Located in southwest Ontario County, Canadice Lake lies 30 miles south of Rochester. It is the smallest of the Finger Lakes whose shorelines are virtually undeveloped.
Elevation: 1096 feet
Area: 649 acres
Length: 3 miles
Maximum width: 0.3 miles
Maximum depth: 95 feet
Thermocline: about 30 feet
The largest weedbed is located at the lake's southern extremity. Due to the steepsidedness of the east and west shores, there is only a narrow band of weeds along them. Types of weeds include milfoil, pondweeds and eelgrass.
Public Access Sites
Public boat access is available on the lake's east side near the intersection of Canadice Road and Birch Hill Road, via an unimproved gravel ramp. At the south end of the lake is a cartop launch. There are other informal access points along the east shore suitable for cartop boats, shore fishing and ice fishing.
Largemouth Bass, Smallmouth Bass, Chain Pickerel, Brown Bullhead, Pumpkinseed, Bluegill, Black Crappie, Yellow Perch, Rock Bass, Lake Trout, Brown Trout
Special fishing regulations apply (leaving DEC website to official Fishing Regulations Guide vendor website)
Fishery surveys begun in the 1950's revealed a good lake trout population. Records show that lake trout were stocked into Canadice Lake as early as 1942. To diversify the fishery, brown trout and rainbow trout were later added. Stocking of all three continues to the present time along with occasional stocking of surplus landlocked salmon.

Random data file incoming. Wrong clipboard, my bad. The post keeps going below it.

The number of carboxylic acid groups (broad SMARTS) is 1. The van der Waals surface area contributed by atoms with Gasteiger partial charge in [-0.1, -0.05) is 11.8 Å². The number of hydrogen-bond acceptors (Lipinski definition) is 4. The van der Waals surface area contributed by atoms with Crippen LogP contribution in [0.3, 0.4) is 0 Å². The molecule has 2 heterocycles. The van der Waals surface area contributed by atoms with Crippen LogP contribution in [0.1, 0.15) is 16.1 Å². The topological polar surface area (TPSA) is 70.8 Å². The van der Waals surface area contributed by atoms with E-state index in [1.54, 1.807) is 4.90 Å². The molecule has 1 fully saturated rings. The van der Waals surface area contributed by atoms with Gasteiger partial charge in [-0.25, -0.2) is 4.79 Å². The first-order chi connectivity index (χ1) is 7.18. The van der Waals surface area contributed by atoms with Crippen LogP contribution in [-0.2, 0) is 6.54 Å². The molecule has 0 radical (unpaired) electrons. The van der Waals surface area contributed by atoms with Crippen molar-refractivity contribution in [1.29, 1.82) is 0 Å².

Trout and salmon may be taken year-round at Canadice. Check your Fishing Regulations Guide for size and bag limits. Smelt and alewives provide the primary salmonid forage with some contributed from yellow perch and minnows.
Although Canadice is best suited for salmonid and smallmouth bass, it also provides significant fishing opportunities for largemouth bass and chain pickerel in its limited, shallow water habitat. Similarly, "panfish," including rock bass, yellow perch, bluegills, pumpkinseeds and bullhead, are also important contributors to the fishery.
Fishing Canadice Lake offers a unique experience in western New York, where most lakeshores are heavily developed. The beautifully wooded shores and hillsides of Canadice, and bigger sister Hemlock Lake, provide an atmosphere approaching that experienced only in relatively remote areas like the Adirondacks and Canadian provinces. The boat size/horsepower limitation contributes importantly to the "unspoiled" atmosphere.